The GOP's cult of the businessman

It’s debatable whether a top economist would make a better treasury secretary or Federal Reserve chair than a Wall Street banker. But saying economists have little to offer policymakers — or at least much, much less than businesspeople — because they’re not super-wealthy is intellectually unserious. Should the worth of someone adding to the stock of human knowledge be gauged by their personal wealth? The mere suggestion is nonsensical. Plus, many top businesses employ lots and lots of economists. Google has a chief economist. Many of the fastest-growing technology firms have been scooping up economists left and right. That would seem a pretty important market test of economist value!

Some of Trump’s CEOs could do with a little more economic expertise. Ross, for instance, seems to misunderstand some very basic, non-controversial concepts regarding international trade. But more importantly, what’s good for big business isn’t necessarily what’s best for America. Tax breaks and regulations may help incumbent companies by giving them an unfair advantage over startups and other new competitors. But consider that approach nationwide: It’s obviously bad for innovation and economic growth.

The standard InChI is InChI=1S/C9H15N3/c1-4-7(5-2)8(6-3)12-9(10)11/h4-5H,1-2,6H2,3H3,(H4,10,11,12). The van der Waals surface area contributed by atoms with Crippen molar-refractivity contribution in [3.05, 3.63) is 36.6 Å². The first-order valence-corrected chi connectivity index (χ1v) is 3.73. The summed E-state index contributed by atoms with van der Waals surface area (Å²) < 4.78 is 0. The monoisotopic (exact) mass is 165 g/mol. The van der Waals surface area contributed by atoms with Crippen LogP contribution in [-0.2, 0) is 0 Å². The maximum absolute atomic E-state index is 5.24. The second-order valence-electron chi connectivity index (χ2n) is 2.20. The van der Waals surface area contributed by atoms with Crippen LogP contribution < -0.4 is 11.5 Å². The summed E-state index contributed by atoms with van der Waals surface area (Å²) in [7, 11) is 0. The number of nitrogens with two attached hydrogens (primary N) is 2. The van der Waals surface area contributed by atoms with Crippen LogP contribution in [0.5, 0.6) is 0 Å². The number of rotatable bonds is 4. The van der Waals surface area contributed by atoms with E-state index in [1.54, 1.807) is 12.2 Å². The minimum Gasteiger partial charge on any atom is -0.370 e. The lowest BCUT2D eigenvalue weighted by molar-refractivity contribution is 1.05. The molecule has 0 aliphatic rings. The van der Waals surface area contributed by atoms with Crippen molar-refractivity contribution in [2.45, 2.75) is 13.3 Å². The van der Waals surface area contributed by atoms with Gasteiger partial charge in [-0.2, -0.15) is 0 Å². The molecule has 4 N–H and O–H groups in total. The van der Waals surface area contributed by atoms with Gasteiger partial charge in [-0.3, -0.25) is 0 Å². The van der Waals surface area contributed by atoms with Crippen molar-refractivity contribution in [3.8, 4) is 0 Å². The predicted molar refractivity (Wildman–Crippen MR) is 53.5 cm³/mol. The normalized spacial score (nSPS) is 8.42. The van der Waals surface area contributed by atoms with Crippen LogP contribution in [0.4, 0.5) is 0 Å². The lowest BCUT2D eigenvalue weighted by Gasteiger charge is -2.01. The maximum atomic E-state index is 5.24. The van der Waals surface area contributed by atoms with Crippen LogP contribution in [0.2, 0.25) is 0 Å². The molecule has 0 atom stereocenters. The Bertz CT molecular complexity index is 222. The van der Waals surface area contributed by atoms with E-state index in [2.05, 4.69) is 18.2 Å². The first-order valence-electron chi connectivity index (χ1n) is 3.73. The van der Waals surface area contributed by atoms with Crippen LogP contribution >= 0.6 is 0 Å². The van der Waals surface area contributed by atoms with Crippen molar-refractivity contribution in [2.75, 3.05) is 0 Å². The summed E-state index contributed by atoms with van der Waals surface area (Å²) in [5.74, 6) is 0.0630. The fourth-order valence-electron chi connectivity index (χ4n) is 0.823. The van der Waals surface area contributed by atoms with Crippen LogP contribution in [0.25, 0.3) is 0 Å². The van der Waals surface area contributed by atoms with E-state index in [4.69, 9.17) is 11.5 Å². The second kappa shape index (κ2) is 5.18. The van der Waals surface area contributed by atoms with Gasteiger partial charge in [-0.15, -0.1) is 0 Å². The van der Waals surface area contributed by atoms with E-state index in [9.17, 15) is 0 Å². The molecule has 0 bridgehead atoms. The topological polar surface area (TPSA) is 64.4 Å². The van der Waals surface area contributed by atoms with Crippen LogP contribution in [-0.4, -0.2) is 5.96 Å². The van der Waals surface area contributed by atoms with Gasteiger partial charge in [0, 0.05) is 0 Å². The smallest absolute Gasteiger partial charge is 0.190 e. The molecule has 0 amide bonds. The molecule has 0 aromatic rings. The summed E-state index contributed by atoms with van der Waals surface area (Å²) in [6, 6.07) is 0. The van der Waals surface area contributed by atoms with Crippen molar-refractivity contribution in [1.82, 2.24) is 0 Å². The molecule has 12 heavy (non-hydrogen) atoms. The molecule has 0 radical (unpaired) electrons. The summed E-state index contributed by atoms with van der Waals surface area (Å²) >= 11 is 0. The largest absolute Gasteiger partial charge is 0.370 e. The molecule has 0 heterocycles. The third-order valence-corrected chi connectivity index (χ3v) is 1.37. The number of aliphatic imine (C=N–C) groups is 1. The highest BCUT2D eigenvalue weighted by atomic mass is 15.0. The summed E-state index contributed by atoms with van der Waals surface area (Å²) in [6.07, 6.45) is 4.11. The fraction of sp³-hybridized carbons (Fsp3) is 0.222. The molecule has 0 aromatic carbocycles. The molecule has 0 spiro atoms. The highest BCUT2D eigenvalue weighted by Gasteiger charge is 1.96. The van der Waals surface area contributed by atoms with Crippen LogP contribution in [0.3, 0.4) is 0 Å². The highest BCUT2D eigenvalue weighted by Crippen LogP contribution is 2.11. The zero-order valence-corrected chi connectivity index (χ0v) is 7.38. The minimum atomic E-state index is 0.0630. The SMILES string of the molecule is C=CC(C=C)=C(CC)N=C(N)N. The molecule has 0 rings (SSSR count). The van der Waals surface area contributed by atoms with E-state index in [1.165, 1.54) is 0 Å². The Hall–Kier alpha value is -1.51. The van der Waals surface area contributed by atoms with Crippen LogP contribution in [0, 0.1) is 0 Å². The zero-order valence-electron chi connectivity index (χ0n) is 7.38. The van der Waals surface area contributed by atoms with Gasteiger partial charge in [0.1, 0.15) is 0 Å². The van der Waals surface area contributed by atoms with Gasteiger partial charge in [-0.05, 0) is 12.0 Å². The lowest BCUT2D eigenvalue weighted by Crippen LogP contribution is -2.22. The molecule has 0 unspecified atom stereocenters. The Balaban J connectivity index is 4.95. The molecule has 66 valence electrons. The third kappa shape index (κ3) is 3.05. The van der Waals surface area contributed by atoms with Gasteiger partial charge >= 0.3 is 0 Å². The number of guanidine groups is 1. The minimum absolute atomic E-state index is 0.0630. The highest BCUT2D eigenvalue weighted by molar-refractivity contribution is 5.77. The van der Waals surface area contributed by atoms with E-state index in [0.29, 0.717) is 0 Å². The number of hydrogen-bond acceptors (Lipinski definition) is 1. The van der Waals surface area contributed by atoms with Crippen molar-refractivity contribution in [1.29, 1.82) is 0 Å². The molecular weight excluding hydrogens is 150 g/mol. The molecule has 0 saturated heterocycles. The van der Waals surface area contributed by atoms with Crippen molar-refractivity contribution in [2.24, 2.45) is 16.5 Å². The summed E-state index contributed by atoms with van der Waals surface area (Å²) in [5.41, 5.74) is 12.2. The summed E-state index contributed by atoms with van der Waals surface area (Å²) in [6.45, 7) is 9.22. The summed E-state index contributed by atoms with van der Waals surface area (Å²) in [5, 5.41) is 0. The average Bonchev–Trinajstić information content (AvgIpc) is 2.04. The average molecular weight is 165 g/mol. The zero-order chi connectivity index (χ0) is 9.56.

Rather than being pro-business — which smells of crony capitalism subsidies and bailouts — Republicans should be pro-market and support a competitive, dynamic economy where businesses of all sorts must constantly innovate to survive. Likewise, a belief in the importance of the private sector and the power of free enterprise shouldn’t mean automatically approving everything that happens in the business world or ignoring misdeeds like Wall Street’s role in the financial crisis. Republicans shouldn’t counter the Cult of Government with their own Cult of Business.